By M.N Sulehri
Old leaves fall and the new preen the trees. Every night is followed by a lustrous day and every winter gives a call of a green and colorful sheet to the deserted and grassless soil. This cyclic move is an irrefutable law of nature. It affects botanical creatures and does not spare human beings too. The old generation is replaced by the new blooming generation. The enthusiastic young people need the experience of the older ones to jazz up the process of life.
If is only possible if we have faith in our youth that they are capable of doing anything. The responsibility to restore trust to the youngsters rests with the parents and those at the helm. Educating the younger generation is like investing in the future. From the era of Sir Syed Ahmad Khan to the creation of Pakistan and up to now, the young people have accomplished unprecedented deeds to prove their worth. Despite their wonderful performance, they have been being termed as miscreants. No doubt, some of them have a tendency to negative pursuits. But, before, bracketing them with boors, we should seriously think of the factors that ignite them to follow the ways detrimental to society.
Mere, criticism can’t set the matters aright. A whole-hog blueprint is needed to galvanize the youth in a positive direction, especially in education. They should be granted the maximum opportunities to adorn themselves with knowledge, a force that turns a social animal into a civilized man. Present authorities seem sincere in this respect, as the youth is the focal point of the government.
Besides the government, parents are also supposed to understand the nature of their responsibilities. All-time scolding and cynical attitude towards their children embitter the situation. Parents always try to impose their will on kids that make them adopt a rebellious attitude. Such attitude, sometimes, ends in fatal consequences, at this critical moment the parents forget their own negligence and reprimand the children that are unfair, judged by any measures. They want the freedom to a reasonable extent to enjoy the halcyon days of youth. This provides the younger people with chances to practice anything on their own.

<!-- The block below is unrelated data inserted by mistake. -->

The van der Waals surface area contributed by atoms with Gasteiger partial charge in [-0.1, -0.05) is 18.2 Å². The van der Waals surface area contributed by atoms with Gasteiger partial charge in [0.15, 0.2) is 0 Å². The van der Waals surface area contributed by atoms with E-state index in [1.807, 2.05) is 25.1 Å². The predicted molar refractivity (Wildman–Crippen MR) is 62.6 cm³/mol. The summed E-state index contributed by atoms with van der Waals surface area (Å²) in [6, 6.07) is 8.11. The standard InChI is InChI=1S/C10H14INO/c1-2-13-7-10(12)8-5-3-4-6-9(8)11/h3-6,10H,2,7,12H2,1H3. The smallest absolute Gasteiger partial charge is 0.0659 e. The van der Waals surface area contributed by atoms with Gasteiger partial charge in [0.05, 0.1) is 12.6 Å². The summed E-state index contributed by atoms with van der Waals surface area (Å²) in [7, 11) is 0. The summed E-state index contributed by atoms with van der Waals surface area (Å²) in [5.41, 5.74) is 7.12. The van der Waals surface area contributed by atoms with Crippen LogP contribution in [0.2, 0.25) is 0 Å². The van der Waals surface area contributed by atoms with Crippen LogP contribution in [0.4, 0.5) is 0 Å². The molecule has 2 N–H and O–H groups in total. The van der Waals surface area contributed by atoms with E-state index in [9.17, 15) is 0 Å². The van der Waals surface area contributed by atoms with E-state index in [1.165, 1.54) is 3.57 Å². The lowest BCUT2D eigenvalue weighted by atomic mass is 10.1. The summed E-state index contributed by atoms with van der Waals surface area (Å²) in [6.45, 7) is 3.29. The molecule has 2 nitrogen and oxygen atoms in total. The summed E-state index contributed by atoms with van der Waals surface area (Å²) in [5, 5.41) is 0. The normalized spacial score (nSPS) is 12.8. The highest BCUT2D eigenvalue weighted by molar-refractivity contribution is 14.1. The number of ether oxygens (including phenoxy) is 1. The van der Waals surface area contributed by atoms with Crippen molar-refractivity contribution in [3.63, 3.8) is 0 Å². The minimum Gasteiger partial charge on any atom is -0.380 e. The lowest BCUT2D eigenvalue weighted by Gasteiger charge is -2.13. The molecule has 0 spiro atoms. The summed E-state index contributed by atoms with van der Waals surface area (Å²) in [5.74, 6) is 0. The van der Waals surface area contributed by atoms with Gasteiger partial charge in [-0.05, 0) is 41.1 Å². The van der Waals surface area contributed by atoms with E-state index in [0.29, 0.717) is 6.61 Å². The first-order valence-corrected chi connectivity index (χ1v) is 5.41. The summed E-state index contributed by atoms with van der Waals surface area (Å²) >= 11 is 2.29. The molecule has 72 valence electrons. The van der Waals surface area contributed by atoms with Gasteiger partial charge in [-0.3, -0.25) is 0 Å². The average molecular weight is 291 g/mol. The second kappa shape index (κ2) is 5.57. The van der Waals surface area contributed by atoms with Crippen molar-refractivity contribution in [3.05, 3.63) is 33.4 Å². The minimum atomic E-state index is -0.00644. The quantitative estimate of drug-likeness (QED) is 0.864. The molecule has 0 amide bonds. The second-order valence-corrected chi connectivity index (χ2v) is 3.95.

To judge the behavior of some parents, here is a dialogue that I had with a ‘learned’ father at a tea shop. It goes as:
“At night, I gave him a sound thrashing,” said a man sitting on the bench. “Oh! Well,” answered the addressee, “But you should have done it earlier”.
“Whom did you beat, Sir”, I asked hesitantly.
“Why, if you may please like to tell me”?
“He reads novels, and fritters away his time on the internet”, the father said staring at me.
“Reading novels isn’t a bad habit and the internet is a source of information for every one of us. So, why do you object”, I replied.
“It is the novels and internet that have spoiled the kids of rich families and I don’t want my son to be an impudent imp”, said the father.
“Ok!” I uttered a sigh.
“Tum Nahin janty Mera beta talwar hai talwar” (you don’t know my son is a ‘sword’ – very clever he means).
“Your son is not a ‘sword’ but a double ‘edged sword’ that can be used in any way you like”. I replied distancing a bit from that angry father – as he was getting red with anger.
“What do you mean by any way you like,” he said.
“I mean, if you treat him tenderly, he will be up to your expectations and if you follow the policy of “sound thrashing”, he would be otherwise”, I responded respectfully.
“Keep your Western philosophy to yourself, you are all equally crude” was his ultimate response.
This is the way he branded every young individual as a trouble-maker. It not only reveals his (father’s) ‘considerate’ attitude towards his son but also shows his ‘analytical’ approach towards literature.
The treatment of a short-sighted (pardon my saying so) father, meted out to his son forced me to brood over Hemingway’s novel, “The Old Man and the Sea”, that can, to some extent, be considered the story of two generations: the older and the younger. Santiago is the representative of the older generation while Manolin represents the younger generation. Remember, how veteran Santiago strives to transfer his experience to the greenhorn Manolin. What an excellent fictional example that should be followed in real life to establish good ties between the two generations. Manolin is a true devotee of his master. He is ready to shun everything for his senior’s sake.
If someone of our elder becomes a Santiago, he may find thousands of Manolins to serve him. Elders should adopt generous and mild behavior if they want the youth to become true and responsible citizens. The gap between the veterans and the boots can only be bridged through a mutual bond of love and affection, not by dint of ‘sound thrashing’ and unjust criticism. About this, Dr. Alexander John Malik once said, “The experience of the older generation and the energy of young generation are vital for development which can’t be attained without the existence of strong bonds between both the generations”.